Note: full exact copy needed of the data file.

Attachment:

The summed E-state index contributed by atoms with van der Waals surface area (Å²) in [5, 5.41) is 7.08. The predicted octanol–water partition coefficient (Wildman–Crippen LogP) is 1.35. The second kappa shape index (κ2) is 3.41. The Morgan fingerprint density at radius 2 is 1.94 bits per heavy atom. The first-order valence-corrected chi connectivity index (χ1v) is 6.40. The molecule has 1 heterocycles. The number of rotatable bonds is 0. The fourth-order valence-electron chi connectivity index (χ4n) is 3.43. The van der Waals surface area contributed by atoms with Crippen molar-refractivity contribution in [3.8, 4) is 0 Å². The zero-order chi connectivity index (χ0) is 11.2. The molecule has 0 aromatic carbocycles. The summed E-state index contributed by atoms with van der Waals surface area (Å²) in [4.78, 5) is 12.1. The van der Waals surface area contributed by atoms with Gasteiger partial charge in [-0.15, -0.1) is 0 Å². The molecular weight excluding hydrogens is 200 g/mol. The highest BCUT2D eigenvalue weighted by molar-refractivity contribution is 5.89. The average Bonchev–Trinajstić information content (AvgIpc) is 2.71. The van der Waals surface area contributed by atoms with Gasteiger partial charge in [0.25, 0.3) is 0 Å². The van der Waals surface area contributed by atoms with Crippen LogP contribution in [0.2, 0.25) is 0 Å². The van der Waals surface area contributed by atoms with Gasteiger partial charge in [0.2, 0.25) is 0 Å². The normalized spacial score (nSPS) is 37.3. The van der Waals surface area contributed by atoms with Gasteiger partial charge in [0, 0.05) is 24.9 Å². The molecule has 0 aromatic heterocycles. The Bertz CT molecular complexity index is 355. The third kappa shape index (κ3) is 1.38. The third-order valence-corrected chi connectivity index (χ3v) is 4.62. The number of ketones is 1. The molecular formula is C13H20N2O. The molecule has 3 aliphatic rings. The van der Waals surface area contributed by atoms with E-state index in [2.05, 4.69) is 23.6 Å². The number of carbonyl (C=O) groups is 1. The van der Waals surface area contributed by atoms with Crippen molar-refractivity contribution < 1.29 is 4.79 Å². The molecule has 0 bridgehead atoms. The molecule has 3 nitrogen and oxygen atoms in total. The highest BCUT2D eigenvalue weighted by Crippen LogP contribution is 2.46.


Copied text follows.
The summed E-state index contributed by atoms with van der Waals surface area (Å²) in [5, 5.41) is 7.08. The predicted octanol–water partition coefficient (Wildman–Crippen LogP) is 1.35. The second kappa shape index (κ2) is 3.41. The Morgan fingerprint density at radius 2 is 1.94 bits per heavy atom. The first-order valence-corrected chi connectivity index (χ1v) is 6.40. The molecule has 1 heterocycles. The number of rotatable bonds is 0. The fourth-order valence-electron chi connectivity index (χ4n) is 3.43. The van der Waals surface area contributed by atoms with Crippen molar-refractivity contribution in [3.8, 4) is 0 Å². The zero-order chi connectivity index (χ0) is 11.2. The molecule has 0 aromatic carbocycles. The summed E-state index contributed by atoms with van der Waals surface area (Å²) in [4.78, 5) is 12.1. The van der Waals surface area contributed by atoms with Gasteiger partial charge in [-0.15, -0.1) is 0 Å². The molecular weight excluding hydrogens is 200 g/mol. The highest BCUT2D eigenvalue weighted by molar-refractivity contribution is 5.89. The average Bonchev–Trinajstić information content (AvgIpc) is 2.71. The van der Waals surface area contributed by atoms with Gasteiger partial charge in [0.25, 0.3) is 0 Å². The van der Waals surface area contributed by atoms with Crippen LogP contribution in [0.2, 0.25) is 0 Å². The van der Waals surface area contributed by atoms with Gasteiger partial charge in [0.2, 0.25) is 0 Å². The normalized spacial score (nSPS) is 37.3. The van der Waals surface area contributed by atoms with Gasteiger partial charge in [0, 0.05) is 24.9 Å². The molecule has 0 aromatic heterocycles. The Bertz CT molecular complexity index is 355. The third kappa shape index (κ3) is 1.38. The third-order valence-corrected chi connectivity index (χ3v) is 4.62. The number of ketones is 1. The molecular formula is C13H20N2O. The molecule has 3 aliphatic rings. The van der Waals surface area contributed by atoms with E-state index in [2.05, 4.69) is 23.6 Å². The number of carbonyl (C=O) groups is 1. The van der Waals surface area contributed by atoms with Crippen molar-refractivity contribution < 1.29 is 4.79 Å². The molecule has 0 bridgehead atoms. The molecule has 3 nitrogen and oxygen atoms in total. The highest BCUT2D eigenvalue weighted by Crippen LogP contribution is 2.46.